Prior to Tuesday's game between the Angels and Red Sox, Boson baseball ambassador Johnny Pesky was remembered one final time with a moment of silence and his son throwing out the first pitch. After Pesky's private funeral on Monday, Tuesday was the last official rememberance of the man for whom Fenway's right field foul pole is named.
Well, Pesky not only had an indubitable impact on the game of baseball in Boston, but his presence was felt across all the major leagues, remembered as one of the true larger than life icons of the game. Proving that his impact reaches all the way across the country, members of the Angels took the time to remember Pesky and share their feelings about the pregame ceremony.
"That was very moving and Johnny was just a pleasure to be around every time we came in here," said manager Mike Scioscia after his Angels defeated the Red Sox 5-3. "I only met him in 2000 when I started managing coming in here. We had some great baseball talks a half hour at a time every time we would come in here. What a true gentleman and it was a very fitting tribute to a special person."
Scioscia has been around baseball a long time, his career starting with the Dodgers all the way back in 1980, and currently considered one of baseball's best minds and students, so his friendship with Pesky speaks volumes. Another Angel, reliever Latroy Hawkins, actually met Pesky during his first major league game, making his debut at Fenway in 1995.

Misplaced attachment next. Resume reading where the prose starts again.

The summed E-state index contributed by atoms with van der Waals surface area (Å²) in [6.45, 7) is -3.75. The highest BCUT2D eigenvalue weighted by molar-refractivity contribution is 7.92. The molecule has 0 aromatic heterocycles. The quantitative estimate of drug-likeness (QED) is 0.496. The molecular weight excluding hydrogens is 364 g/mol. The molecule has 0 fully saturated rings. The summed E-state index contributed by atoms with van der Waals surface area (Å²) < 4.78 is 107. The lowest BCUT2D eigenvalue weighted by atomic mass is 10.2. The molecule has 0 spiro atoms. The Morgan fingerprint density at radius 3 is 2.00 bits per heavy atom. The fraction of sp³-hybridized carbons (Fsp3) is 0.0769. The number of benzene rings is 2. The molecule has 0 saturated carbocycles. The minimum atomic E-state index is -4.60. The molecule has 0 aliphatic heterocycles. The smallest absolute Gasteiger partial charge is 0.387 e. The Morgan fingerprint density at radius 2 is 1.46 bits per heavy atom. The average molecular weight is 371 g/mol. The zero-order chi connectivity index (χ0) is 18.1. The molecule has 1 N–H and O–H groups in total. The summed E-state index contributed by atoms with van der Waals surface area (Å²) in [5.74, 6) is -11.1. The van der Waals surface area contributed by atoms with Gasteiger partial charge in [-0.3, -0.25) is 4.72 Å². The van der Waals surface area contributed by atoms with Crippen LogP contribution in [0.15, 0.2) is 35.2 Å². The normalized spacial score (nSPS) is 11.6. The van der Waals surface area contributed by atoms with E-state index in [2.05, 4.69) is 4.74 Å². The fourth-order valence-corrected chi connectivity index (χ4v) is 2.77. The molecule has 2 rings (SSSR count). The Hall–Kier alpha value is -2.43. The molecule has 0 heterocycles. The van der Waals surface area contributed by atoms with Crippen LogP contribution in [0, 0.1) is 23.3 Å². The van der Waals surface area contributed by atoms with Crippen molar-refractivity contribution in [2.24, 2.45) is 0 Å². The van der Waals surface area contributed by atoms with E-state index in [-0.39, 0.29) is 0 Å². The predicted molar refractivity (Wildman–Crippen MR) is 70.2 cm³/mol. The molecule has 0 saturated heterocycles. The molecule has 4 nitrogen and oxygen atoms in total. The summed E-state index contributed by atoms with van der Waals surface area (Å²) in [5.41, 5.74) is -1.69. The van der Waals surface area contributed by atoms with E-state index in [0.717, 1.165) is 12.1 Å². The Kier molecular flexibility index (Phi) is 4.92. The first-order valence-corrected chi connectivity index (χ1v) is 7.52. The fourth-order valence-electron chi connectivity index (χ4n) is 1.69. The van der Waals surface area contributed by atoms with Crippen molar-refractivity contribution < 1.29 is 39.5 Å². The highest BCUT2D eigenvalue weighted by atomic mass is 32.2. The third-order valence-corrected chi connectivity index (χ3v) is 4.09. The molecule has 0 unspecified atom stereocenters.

"You know, great player," said Hawkins. "When one of our own passes away you have to honor them. He was just a very nice old man. Had to do my homework and see who he was, just a very nice man."
Another Angels coach who's been around the game, first base coach Alfredo Griffin — who broke into the big leagues in 1976 — also had some very kind words for Pesky, remembering him as someone who gave his all into what he did.
"That [ceremony] was awesome," said Griffin. "That guy left his heart on the field every day, and that was pretty awesome. People talked about him all the time, what a good man he was."
Jered Weaver may not have gotten the chance to meet Pesky, but as one of baseball's stars he also clearly has a great understanding of the former Red Sox infielder's place in history and in the game.
"Obvious the guy meant a lot to the Boston fans and community and organization," said Weaver, paying respects to Pesky's military service. "All the stuff that he went through, getting out of the game for three years to go into the military. He lived a long life and a great life, and you could tell that he touched a lot of people's hearts around the community here. It was cool to be a part of that ceremony, and we try to honor him as much as possible with the patches on our jersey as well."
Likewise, when all is said and done, Torii Hunter may well end being remembered in a similar manager to Pesky, as throughout his playing career the gold glove outfielder has been known as one of the game's best personalities and ambassadors to the greater public. So, Hunter's words in remembering Pesky should hold a little extra weight.
"That was a great tribute to [Pesky]," said Hunter, who met Pesky early in his career. "I've been hearing about Johnny Pesky for years and I met him a couple times, so I thought it was a special day for a great man in baseball. Every time I look at that pole, you know you're always going to think about him. I pray for his family, and hope that they have some comfort in their hearts."
All of Red Sox Nation ought to take a little more solice in understanding just how far Pesky's impact reached.
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